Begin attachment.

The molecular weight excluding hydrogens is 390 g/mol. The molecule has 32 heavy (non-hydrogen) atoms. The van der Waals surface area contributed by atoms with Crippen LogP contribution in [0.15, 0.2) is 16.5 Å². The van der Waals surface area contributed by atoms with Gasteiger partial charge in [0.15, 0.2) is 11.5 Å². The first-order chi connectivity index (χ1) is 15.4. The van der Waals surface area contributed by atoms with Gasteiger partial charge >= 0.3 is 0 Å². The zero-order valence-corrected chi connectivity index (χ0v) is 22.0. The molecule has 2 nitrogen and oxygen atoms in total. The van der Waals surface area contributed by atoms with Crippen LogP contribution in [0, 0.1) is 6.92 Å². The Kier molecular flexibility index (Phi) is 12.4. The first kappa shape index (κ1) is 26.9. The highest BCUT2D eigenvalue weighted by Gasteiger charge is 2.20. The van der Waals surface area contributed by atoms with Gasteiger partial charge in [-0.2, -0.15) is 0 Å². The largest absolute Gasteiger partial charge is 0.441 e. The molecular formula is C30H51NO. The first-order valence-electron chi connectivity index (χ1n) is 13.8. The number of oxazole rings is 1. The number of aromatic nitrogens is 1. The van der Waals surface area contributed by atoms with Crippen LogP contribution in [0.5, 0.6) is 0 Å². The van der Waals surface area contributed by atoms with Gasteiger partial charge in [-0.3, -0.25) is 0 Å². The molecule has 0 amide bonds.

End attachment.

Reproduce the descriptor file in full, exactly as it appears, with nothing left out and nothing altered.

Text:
The molecular weight excluding hydrogens is 390 g/mol. The molecule has 32 heavy (non-hydrogen) atoms. The van der Waals surface area contributed by atoms with Crippen LogP contribution in [0.15, 0.2) is 16.5 Å². The van der Waals surface area contributed by atoms with Gasteiger partial charge in [0.15, 0.2) is 11.5 Å². The first-order chi connectivity index (χ1) is 15.4. The van der Waals surface area contributed by atoms with Gasteiger partial charge >= 0.3 is 0 Å². The zero-order valence-corrected chi connectivity index (χ0v) is 22.0. The molecule has 2 nitrogen and oxygen atoms in total. The van der Waals surface area contributed by atoms with Crippen LogP contribution in [0, 0.1) is 6.92 Å². The Kier molecular flexibility index (Phi) is 12.4. The first kappa shape index (κ1) is 26.9. The highest BCUT2D eigenvalue weighted by Gasteiger charge is 2.20. The van der Waals surface area contributed by atoms with Gasteiger partial charge in [-0.2, -0.15) is 0 Å². The largest absolute Gasteiger partial charge is 0.441 e. The molecular formula is C30H51NO. The first-order valence-electron chi connectivity index (χ1n) is 13.8. The number of oxazole rings is 1. The number of aromatic nitrogens is 1. The van der Waals surface area contributed by atoms with Crippen LogP contribution in [0.5, 0.6) is 0 Å². The van der Waals surface area contributed by atoms with Gasteiger partial charge in [-0.3, -0.25) is 0 Å². The molecule has 0 amide bonds.